Video marketing works wonders if done correctly, but Dollar Shave Club took it to the next level. They send razor blades to customers at an advertised price of $1 + shipping. And with their viral videos, the company grew from $6 million in revenue in 2012 to selling the company for $1 billion in 2016.1


Craigslist has been one of the top classified ads sites since the late 1990s. And AirBnB used their platform to its advantage when the company first started out. The founders realized that a lot of their potential customer base searched for alternative accommodation options on Craigslist, so they offered an option to their providers to automatically list their place on Craigslist. The rest, as they say, is history.


With a simple email signature, Hotmail implemented one of the first growth hacks before the term was coined—back when email still had a hyphen. 

At the bottom of any user’s outgoing email, there was a signature that read: P.S. I love you. Get free e-mail at Hotmail. The company name contained a link that invited them to sign up for a free account. It’s simple, but it worked as they saw an increase of 2 million users in just 7 months.2


Slack didn’t set out to be the premiere organizational communication tool. In fact, the company’s original focus was on a flash game. But when they realized the IRC—internet relay chat—tool they were using internally had more potential than the game, they switched focus. 

While this may seem more like pivoting than a growth hack, the actual hack was creating their market. The team at Slack did extensive research and found that when they asked organizations what communication tools they were using, 80% of them said nothing. But that really wasn’t true as most were using a variety of ineffective internal communication tools like email lists, Facebook private group chats, and even SMS.3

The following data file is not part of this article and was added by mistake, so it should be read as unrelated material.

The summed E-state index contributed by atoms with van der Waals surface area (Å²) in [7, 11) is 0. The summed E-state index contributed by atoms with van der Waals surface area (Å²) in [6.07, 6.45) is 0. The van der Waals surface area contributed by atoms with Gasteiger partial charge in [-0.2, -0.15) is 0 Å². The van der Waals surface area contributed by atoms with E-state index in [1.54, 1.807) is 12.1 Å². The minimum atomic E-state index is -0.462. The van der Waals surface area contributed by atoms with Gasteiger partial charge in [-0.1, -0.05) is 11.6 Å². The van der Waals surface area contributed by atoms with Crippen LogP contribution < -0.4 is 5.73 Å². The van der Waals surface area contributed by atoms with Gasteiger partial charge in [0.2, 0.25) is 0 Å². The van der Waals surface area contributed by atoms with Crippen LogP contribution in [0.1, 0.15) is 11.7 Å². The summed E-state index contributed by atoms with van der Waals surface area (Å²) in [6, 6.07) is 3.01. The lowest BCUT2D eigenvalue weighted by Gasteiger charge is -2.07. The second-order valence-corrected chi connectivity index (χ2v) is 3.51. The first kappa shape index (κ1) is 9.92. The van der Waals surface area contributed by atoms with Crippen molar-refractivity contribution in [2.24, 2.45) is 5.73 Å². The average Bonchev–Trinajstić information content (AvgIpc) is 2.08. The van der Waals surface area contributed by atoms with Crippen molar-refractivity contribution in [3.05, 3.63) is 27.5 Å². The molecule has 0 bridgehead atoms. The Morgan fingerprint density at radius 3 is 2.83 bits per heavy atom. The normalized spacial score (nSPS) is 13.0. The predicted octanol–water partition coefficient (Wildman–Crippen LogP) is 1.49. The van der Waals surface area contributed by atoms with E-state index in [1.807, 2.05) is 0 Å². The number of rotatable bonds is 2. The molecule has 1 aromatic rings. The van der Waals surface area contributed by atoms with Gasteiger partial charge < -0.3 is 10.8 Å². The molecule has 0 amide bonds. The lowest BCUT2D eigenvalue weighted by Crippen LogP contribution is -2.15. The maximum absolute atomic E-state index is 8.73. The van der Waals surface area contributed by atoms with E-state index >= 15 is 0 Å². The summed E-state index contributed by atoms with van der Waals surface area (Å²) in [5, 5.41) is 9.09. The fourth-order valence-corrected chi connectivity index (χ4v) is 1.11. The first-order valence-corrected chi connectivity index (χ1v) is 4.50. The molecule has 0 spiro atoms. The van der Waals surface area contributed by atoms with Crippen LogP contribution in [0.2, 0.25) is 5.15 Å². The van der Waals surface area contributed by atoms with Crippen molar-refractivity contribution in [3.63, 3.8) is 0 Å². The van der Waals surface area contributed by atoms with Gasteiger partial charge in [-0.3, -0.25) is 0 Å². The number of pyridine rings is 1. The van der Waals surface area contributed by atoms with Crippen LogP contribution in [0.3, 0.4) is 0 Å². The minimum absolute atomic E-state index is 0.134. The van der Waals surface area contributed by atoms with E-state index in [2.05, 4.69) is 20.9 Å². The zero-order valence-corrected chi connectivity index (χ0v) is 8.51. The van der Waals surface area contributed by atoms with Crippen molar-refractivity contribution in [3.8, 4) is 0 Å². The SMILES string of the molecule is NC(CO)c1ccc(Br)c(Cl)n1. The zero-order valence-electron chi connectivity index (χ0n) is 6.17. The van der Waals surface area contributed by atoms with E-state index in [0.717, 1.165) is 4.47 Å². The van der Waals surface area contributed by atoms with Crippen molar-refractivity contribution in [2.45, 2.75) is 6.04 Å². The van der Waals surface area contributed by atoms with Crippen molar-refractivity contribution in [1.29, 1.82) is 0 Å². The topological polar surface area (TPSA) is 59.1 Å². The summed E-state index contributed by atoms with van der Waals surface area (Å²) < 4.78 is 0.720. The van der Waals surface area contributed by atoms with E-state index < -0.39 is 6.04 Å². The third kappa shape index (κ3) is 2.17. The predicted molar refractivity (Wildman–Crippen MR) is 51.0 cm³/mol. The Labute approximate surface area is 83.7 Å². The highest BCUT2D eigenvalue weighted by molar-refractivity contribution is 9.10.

When they discovered that information, their team built the application and their sales and marketing campaigns around this specific target audience. After all, there were a lot of group messaging applications when they launched, but they were the one of the first to target organizations.

Why growth hacking?

The best answer to this question is, “Why not?” You’ve seen the process, numbers, and successful examples of growth hacking used by large enterprises. 

One of the key objectives to growth hacking is to create low-cost solutions for growth, so the investment is minimal. At the very least, you’ll reap useful data to integrate into your current marketing and sales campaigns. Growth hacking is a win-win for any organization—large, mid-size, or small. 

Many companies are looking to fill the role of a growth hacker within their organization. If you want your business to keep up with the competition, integrating solid growth hacking practices is key. 

And if you need help integrating a growth acceleration plan, Upthrust is here to help. We’re a global digital business acceleration office that builds high-performing digital solutions for both SMEs and large corporations. Our team can train your teams to implement growth hacks along with the best tactics to keep your growth on an upward trend.

Do you want to know how we can Growth Hack your Business ? Plan a FREE strategic session HERE!


  1. Forbes – You sell your company for $1 billion cash, what do you do next?
  2. TechCrunch – P.S. I love you. Get your free e-mail at Hotmail
  3. Fast Company – Slack’s Founder on how they became a $1 billion company in 2 years